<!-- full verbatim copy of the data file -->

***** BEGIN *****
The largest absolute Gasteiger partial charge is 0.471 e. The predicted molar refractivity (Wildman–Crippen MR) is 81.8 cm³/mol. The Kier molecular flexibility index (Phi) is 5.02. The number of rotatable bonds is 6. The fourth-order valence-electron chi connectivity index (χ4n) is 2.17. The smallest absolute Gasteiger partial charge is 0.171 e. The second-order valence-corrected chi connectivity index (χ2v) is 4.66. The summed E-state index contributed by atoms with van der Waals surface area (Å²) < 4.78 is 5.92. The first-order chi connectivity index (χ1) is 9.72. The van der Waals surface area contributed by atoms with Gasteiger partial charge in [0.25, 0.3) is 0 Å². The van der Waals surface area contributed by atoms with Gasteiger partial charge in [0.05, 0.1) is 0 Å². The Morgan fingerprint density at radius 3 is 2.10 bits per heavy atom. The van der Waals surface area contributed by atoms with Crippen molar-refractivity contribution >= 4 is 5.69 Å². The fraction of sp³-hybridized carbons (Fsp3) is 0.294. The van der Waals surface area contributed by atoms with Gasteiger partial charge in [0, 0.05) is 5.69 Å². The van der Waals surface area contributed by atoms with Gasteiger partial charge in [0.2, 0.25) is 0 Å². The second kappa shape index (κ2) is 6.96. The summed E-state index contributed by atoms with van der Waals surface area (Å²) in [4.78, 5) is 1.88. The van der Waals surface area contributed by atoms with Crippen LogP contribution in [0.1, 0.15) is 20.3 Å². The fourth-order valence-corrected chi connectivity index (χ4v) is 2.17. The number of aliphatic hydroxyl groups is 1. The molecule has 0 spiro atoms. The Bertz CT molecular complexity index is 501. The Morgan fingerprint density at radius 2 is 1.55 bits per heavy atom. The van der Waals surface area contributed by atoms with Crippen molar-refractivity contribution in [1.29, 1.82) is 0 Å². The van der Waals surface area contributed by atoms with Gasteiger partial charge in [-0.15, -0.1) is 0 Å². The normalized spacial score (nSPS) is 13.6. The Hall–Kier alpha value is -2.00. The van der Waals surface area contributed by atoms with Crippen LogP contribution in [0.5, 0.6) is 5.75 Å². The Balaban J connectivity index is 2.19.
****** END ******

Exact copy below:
The largest absolute Gasteiger partial charge is 0.471 e. The predicted molar refractivity (Wildman–Crippen MR) is 81.8 cm³/mol. The Kier molecular flexibility index (Phi) is 5.02. The number of rotatable bonds is 6. The fourth-order valence-electron chi connectivity index (χ4n) is 2.17. The smallest absolute Gasteiger partial charge is 0.171 e. The second-order valence-corrected chi connectivity index (χ2v) is 4.66. The summed E-state index contributed by atoms with van der Waals surface area (Å²) < 4.78 is 5.92. The first-order chi connectivity index (χ1) is 9.72. The van der Waals surface area contributed by atoms with Gasteiger partial charge in [0.25, 0.3) is 0 Å². The van der Waals surface area contributed by atoms with Gasteiger partial charge in [0.05, 0.1) is 0 Å². The Morgan fingerprint density at radius 3 is 2.10 bits per heavy atom. The van der Waals surface area contributed by atoms with Crippen molar-refractivity contribution >= 4 is 5.69 Å². The fraction of sp³-hybridized carbons (Fsp3) is 0.294. The van der Waals surface area contributed by atoms with Gasteiger partial charge in [0, 0.05) is 5.69 Å². The van der Waals surface area contributed by atoms with Gasteiger partial charge in [0.2, 0.25) is 0 Å². The second kappa shape index (κ2) is 6.96. The summed E-state index contributed by atoms with van der Waals surface area (Å²) in [4.78, 5) is 1.88. The van der Waals surface area contributed by atoms with Crippen LogP contribution in [0.1, 0.15) is 20.3 Å². The fourth-order valence-corrected chi connectivity index (χ4v) is 2.17. The number of aliphatic hydroxyl groups is 1. The molecule has 0 spiro atoms. The Bertz CT molecular complexity index is 501. The Morgan fingerprint density at radius 2 is 1.55 bits per heavy atom. The van der Waals surface area contributed by atoms with Crippen molar-refractivity contribution in [1.29, 1.82) is 0 Å². The van der Waals surface area contributed by atoms with Gasteiger partial charge in [-0.15, -0.1) is 0 Å². The normalized spacial score (nSPS) is 13.6. The Hall–Kier alpha value is -2.00. The van der Waals surface area contributed by atoms with Crippen LogP contribution in [0.5, 0.6) is 5.75 Å². The Balaban J connectivity index is 2.19.